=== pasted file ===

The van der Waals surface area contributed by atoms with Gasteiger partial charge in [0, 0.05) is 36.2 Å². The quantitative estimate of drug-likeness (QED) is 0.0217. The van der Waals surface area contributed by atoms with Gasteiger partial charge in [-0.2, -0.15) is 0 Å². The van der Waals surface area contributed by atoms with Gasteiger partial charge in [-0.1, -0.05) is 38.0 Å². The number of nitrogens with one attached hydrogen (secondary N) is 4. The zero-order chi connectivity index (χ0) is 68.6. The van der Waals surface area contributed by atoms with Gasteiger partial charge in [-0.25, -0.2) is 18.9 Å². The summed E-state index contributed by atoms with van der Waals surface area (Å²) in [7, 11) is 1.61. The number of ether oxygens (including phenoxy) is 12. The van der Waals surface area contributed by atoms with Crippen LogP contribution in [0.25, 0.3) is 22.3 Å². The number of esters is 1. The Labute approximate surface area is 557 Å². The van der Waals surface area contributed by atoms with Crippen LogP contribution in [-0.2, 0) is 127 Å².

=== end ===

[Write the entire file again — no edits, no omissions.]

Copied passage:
The van der Waals surface area contributed by atoms with Gasteiger partial charge in [0, 0.05) is 36.2 Å². The quantitative estimate of drug-likeness (QED) is 0.0217. The van der Waals surface area contributed by atoms with Gasteiger partial charge in [-0.2, -0.15) is 0 Å². The van der Waals surface area contributed by atoms with Gasteiger partial charge in [-0.1, -0.05) is 38.0 Å². The number of nitrogens with one attached hydrogen (secondary N) is 4. The zero-order chi connectivity index (χ0) is 68.6. The van der Waals surface area contributed by atoms with Gasteiger partial charge in [-0.25, -0.2) is 18.9 Å². The summed E-state index contributed by atoms with van der Waals surface area (Å²) in [7, 11) is 1.61. The number of ether oxygens (including phenoxy) is 12. The van der Waals surface area contributed by atoms with Crippen LogP contribution in [0.25, 0.3) is 22.3 Å². The number of esters is 1. The Labute approximate surface area is 557 Å². The van der Waals surface area contributed by atoms with Crippen LogP contribution in [-0.2, 0) is 127 Å².